Iconic American clothing retailer J.Crew on Monday became the first nationwide retailer to file for bankruptcy as the coronavirus crisis ravages the retail industry.
The New York-based company — whose clothes were famously touted by Michelle Obama — is among several major retailers that have suffered while the pandemic forces stores closed and shut shoppers in their homes.
J.Crew will emerge from the restructuring with new owners — it reached a deal to turn $1.65 billion of its debt into equity for its lenders, including the investment firm Anchorage Capital Group, effectively handing them control of the company.
The chain’s lenders will also provide $400 million in financing to see it through the bankruptcy process, during which it plans to keep operating, according to a news release.
“As we look to reopen our stores as quickly and safely as possible, this comprehensive financial restructuring should enable our business and brands to thrive for years to come,” J.Crew CEO Jan Singer said in a statement.
The coronavirus crisis has forced J.Crew to shutter its nearly 500 stores, including those under its trendy, youth-focused Madewell label.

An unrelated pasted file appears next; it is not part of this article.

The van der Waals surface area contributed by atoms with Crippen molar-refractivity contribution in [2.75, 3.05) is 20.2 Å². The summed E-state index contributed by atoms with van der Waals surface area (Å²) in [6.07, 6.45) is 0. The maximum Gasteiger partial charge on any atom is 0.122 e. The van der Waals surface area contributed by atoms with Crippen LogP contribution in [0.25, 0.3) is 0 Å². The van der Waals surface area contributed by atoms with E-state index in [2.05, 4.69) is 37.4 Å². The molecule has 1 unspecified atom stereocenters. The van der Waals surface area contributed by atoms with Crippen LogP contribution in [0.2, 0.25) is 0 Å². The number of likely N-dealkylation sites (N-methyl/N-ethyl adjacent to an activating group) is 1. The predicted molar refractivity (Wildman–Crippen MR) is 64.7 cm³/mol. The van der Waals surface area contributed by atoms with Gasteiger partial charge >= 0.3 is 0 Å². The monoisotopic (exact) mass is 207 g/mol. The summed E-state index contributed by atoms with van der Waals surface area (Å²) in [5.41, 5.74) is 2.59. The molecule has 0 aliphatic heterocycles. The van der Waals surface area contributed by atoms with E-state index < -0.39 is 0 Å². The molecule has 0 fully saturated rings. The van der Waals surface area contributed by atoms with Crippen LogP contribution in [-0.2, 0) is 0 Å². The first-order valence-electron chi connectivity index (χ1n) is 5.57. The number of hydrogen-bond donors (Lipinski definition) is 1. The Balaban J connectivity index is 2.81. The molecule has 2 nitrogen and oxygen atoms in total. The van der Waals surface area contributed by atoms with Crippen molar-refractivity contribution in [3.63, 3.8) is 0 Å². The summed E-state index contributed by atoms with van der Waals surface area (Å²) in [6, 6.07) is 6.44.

Other big retailers could soon join J.Crew in the bankruptcy courts thanks to the pandemic, which led to a record plunge in US retail sales in March. JCPenny and Neiman Marcus are also reportedly considering bankruptcy filings as their stores remain shut.
Global stock turmoil fueled by the crisis also forced J.Crew to abandon plans to turn Madewell into a publicly-traded company.
Madewell’s sales rose 14 percent in the fiscal year that ended Feb. 1 — while J.Crew sales fell 4 percent.
J.Crew started out in 1947 as a low-priced women’s clothing business called Popular Club Plan. The company was reinvented under its current name in 1983 with an upscale preppy aesthetic sported by the likes of Meghan Markle and Reese Witherspoon.
Private equity firm TPG Capital and Leonard Green & Partners took over J.Crew in 2011 in a $3 billion leveraged buyout. There were talks in 2014 about selling the company to Uniqlo parent company Fast Retailing, but the negotiations fell through.
With Post Wires
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